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I'm trying to calculate a rough distance from an AP (Access Point) to an iPhone. A couple of constants:

1) I've already solved the problem of finding and determining signal strength of nearby APs (had to use private APIs, don't worry this isn't going in the App Store)

2) All the APs are the same brand & model

Now given a APs RSSI, how can I get a rough distance?

Example: RSSI is -60, what other info would I need to get to a distance?

Thanks!

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Thinking about this some more, maybe the figure I have (-60) is not RSSI but dbm, right? Sorry bit of a noob with this kind of stuff. – christo16 Mar 10 '11 at 18:07
up vote 3 down vote accepted

Adding to andynormancx:

The thing that is totally going to kill you isn't attenuation as much as interference:

I know more than enough rooms on our campus where there are a mere 20cm between full signal and none at all.

All you can do is look whether you see a certain AP. If so, that's a good indication that you're approximately less then a few ten meters away from it.

If you don't see a certain AP you only know, that you don't see a certain AP. What you don't know is if it's...

  1. because you're out of range or if you
  2. simply have to move a few centimeters to get out of the destructive interference you are standing in.

Edit:

This, by the way, is what core location does, when there is no GPS signal... At least, it can tell me where this laptop is with an accuracy of +/- 70 meters.

That said, when you have the right number of APs, operating in considerably spaced-out channels and know where they are, you might be able to get better than core location by one order of magnitude — if the building you are in is built out of reinforced concrete for the floors and main structure with comparably thin, "removable" walls, you should be able to locate in which of these "cells" the user is.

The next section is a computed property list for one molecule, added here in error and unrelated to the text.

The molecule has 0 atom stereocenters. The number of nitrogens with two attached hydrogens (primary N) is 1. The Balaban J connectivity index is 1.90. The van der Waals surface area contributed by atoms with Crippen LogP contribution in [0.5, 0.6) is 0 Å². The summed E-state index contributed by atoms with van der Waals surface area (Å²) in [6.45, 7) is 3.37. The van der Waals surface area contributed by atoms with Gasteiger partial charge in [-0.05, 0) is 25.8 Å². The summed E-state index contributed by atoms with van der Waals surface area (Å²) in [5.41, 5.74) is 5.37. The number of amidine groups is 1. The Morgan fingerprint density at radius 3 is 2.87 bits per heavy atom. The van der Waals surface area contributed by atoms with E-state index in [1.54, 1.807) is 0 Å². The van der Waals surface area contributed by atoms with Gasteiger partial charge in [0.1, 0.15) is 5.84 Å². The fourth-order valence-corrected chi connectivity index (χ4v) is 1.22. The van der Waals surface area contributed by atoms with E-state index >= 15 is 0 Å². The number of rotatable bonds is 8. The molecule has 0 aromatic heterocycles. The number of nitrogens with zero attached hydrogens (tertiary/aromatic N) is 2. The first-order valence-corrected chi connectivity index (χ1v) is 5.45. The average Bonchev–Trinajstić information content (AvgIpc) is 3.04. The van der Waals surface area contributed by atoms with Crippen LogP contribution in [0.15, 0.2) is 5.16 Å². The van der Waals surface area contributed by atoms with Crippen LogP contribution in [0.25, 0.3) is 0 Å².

If you are in a large conference hall, well then hopefully your exit signs on site are good enough anyway ;-)

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This is a much more complete answer than the excepted one. – freakTheMighty Mar 15 '11 at 5:56

You can't, not unless all these access points are running in a completely open space with no obstructions. The received signal strength will vary depending on several other factors other than distance.

Walls, trees, windows, doors etc will all attenuate the signal significantly. And of course even different types of walls for example will have very varying levels of attenuation (almost total for some types/thicknesses of walls). I expect reflections off of those same objects will also have a similar effect.

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You can apply a model of simple signal propagation loss, and assuming you know the source power (how much energy the access point is putting out) you could approximate the distance. It would be tricky to avoid complications - things like walls will attenuate the power and so the calculation will think the AP is farther away than it actually is.

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